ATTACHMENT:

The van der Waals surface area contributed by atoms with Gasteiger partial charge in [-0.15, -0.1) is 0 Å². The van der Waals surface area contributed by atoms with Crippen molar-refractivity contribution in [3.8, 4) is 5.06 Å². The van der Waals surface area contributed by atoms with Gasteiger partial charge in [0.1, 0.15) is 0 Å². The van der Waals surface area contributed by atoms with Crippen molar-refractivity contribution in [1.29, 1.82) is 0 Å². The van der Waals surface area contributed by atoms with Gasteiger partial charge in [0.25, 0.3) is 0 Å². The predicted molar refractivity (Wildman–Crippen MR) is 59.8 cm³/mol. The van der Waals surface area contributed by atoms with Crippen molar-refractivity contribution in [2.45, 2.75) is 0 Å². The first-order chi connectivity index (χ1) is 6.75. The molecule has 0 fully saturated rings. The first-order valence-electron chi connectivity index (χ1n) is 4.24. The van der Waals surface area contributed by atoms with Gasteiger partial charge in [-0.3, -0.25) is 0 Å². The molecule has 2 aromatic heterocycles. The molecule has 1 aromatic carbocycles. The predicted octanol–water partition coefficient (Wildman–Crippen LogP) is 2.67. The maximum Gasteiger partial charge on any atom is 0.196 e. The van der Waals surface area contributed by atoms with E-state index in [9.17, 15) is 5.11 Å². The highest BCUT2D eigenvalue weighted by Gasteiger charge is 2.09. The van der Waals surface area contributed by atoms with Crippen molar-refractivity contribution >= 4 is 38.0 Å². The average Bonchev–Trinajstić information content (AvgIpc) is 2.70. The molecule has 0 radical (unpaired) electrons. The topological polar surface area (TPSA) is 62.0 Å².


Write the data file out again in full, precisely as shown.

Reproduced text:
The van der Waals surface area contributed by atoms with Gasteiger partial charge in [-0.15, -0.1) is 0 Å². The van der Waals surface area contributed by atoms with Crippen molar-refractivity contribution in [3.8, 4) is 5.06 Å². The van der Waals surface area contributed by atoms with Gasteiger partial charge in [0.1, 0.15) is 0 Å². The van der Waals surface area contributed by atoms with Crippen molar-refractivity contribution in [1.29, 1.82) is 0 Å². The van der Waals surface area contributed by atoms with Gasteiger partial charge in [0.25, 0.3) is 0 Å². The predicted molar refractivity (Wildman–Crippen MR) is 59.8 cm³/mol. The van der Waals surface area contributed by atoms with Crippen molar-refractivity contribution in [2.45, 2.75) is 0 Å². The first-order chi connectivity index (χ1) is 6.75. The molecule has 0 fully saturated rings. The first-order valence-electron chi connectivity index (χ1n) is 4.24. The van der Waals surface area contributed by atoms with Gasteiger partial charge in [-0.3, -0.25) is 0 Å². The molecule has 2 aromatic heterocycles. The molecule has 1 aromatic carbocycles. The predicted octanol–water partition coefficient (Wildman–Crippen LogP) is 2.67. The maximum Gasteiger partial charge on any atom is 0.196 e. The van der Waals surface area contributed by atoms with E-state index in [9.17, 15) is 5.11 Å². The highest BCUT2D eigenvalue weighted by Gasteiger charge is 2.09. The van der Waals surface area contributed by atoms with Crippen molar-refractivity contribution >= 4 is 38.0 Å². The average Bonchev–Trinajstić information content (AvgIpc) is 2.70. The molecule has 0 radical (unpaired) electrons. The topological polar surface area (TPSA) is 62.0 Å².